Goldstein’s comments sound compassionate until you realize this truth: We’re purposefully disposing of human beings we deem unwanted, hoping we can use their remains to fix the diseases of others. Goldstein’s summary comments are striking as well:

[R]esearch with fetal tissue and cells that would otherwise be discarded is ethical, valuable, and vital to ongoing biomedical research projects. If we do not continue to use this tissue that is destined for discard, we forego the ability of researchers to continue to make timely and significant progress in mitigating if not eliminating devastating diseases like Alzheimer’s and improving the quality of life of many people in the future.

However, despite Goldstein’s assertion that disease cures hinge on only those cells that come from aborted babies, he and his friends at Planned Parenthood would do well to have a talk with Niels-Bjarne Woods, Ph.D., Associate Professor of Molecular Medicine and Gene Therapy at Lund University in Sweden. Woods and his team of researchers and clinicians have found that the answer for obtaining potentially curative cells lies not in aborted babies but in the amniotic fluid that comes from Cesarean (C-section) deliveries. Lund University released this news in December:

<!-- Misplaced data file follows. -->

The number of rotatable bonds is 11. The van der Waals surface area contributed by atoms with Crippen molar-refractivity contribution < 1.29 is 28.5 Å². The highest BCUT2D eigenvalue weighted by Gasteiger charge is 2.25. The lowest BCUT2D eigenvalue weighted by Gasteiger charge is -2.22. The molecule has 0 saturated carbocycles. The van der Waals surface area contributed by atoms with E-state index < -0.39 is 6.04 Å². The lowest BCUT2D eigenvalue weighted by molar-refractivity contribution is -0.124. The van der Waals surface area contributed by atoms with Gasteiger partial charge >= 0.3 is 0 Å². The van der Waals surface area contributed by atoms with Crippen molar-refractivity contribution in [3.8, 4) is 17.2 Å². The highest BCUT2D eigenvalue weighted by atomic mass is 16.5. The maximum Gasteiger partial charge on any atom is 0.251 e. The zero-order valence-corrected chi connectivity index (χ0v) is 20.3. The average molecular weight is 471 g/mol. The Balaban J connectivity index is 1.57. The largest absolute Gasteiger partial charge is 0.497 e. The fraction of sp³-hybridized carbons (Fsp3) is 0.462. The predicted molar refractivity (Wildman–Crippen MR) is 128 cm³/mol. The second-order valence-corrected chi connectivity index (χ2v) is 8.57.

Amniotic fluid, the protective liquid surrounding an unborn baby, is discarded as medical waste during caesarean section deliveries. However, there is increasing evidence that this fluid is a source of valuable biological material, including stem cells with the potential for use in cell therapy and regenerative medicine.

The new method is used in combination with full-term caesarean section deliveries, and with millions of caesarean sections performed worldwide each year, it opens the potential for an unexploited reserve of stem cells and valuable bioactive molecules in the fluid surrounding the baby to be utilized.

This “multi-step method” will include “a unique collection device and new cell harvesting and processing techniques, that enables term amniotic fluid to be safely harvested for large quantities of cells.”

Much ado has been made about the potential of fetal cells because of the type of cells they are. One study noted:

These cells, human fetal mesenchymal stem cells (hfMSC), are true multipotent stem cells with greater self-renewal and differentiation capacity than their adult counterparts.